Apparently somebody forgot to translate that memo into Russian, because the visitors stormed back with three goals in a four-minute span to close the gap to 5-4 by the end of the second. It was an admirable comeback from the Russians, and the first real adversity Canada had faced in the tournament. It also brought back memories of the 2011 gold-medal game in Buffalo, played exactly four years ago. That was the final that saw Russia storm back from a 3-0 third-period deficit with five unanswered goals, a loss that still stings Canadian hockey fans.
There’d be no third-period collapse this year, or any third-period goals for that matter. The teams played a furious period with plenty of chances, but Canada held on for the 5-4 win to take home the gold, the country’s first in six years. It was an enormously entertaining game, if you can ignore that anyone with a rooting interest hated every second of it, and put a nice exclamation point on a fun tournament.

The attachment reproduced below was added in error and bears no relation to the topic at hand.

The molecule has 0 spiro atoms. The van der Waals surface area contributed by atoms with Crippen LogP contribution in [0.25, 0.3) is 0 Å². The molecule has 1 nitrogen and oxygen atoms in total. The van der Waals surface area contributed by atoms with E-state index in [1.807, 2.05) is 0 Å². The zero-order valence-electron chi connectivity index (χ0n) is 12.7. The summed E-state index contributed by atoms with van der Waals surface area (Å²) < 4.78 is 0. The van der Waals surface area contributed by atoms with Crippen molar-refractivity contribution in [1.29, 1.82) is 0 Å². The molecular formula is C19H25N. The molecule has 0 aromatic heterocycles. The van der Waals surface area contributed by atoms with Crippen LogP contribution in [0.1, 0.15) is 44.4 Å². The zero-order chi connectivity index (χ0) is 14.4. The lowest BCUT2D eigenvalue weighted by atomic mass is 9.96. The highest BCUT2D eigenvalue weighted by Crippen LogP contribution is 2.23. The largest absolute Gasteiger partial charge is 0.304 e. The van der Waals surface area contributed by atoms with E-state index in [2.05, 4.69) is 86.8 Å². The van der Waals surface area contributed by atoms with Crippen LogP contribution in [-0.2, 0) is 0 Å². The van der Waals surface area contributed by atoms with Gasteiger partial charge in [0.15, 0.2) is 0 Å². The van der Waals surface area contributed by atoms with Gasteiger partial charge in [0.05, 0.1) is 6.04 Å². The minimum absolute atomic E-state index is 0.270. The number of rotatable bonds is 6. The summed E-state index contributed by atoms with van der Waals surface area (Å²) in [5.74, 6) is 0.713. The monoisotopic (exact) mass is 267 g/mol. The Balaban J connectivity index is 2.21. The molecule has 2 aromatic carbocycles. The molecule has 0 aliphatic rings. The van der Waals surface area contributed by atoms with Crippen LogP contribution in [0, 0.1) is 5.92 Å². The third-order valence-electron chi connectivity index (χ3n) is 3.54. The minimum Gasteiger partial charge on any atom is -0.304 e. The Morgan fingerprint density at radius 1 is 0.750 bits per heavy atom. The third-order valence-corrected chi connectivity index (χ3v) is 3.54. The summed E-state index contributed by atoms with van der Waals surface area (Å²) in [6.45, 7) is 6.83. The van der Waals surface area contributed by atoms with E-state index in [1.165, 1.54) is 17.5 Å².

2. … but we didn’t get the big rivalry game
While Canada and Russia will always be the old favorite, there’s no better international hockey rivalry right now than Canada vs. Team USA. And that’s especially true at the junior level, where the American program has very nearly caught up with its northern neighbors, winning gold in 2010 and 2013. Games between the two countries tend to be emotional affairs, as the two sides don’t seem to like each other very much.
We did get a Canada/USA matchup to close out the round-robin, with Team Canada earning an entertaining 5-3 win on New Year’s Eve. But there would be no rematch in the elimination round, with the Americans dropping a 3-2 decision to the Russians after drawing a tough matchup in the quarterfinals.4 That loss sent Team USA home without a medal for the second straight year.
So has the American development program taken a step back? Hardly. While it’s always disappointing to go home empty-handed, the WJC format basically ensures that at least one top team will be out early. That American loss to Canada dropped them down to second place in their group and led to a tough matchup with the Russians, and an undisciplined effort combined with running into a hot goaltender spelled doom.
The loss hurts, but in the big picture the Americans are on the right track. They came into this year’s tournament as one of the favorites and will head into next year’s event the same way. Other than Canada,5 no nation is producing as much high-end offensive talent as the Americans are these days. Assuming they don’t panic based on a few years of tough matchups and bad luck, they’ll be just fine.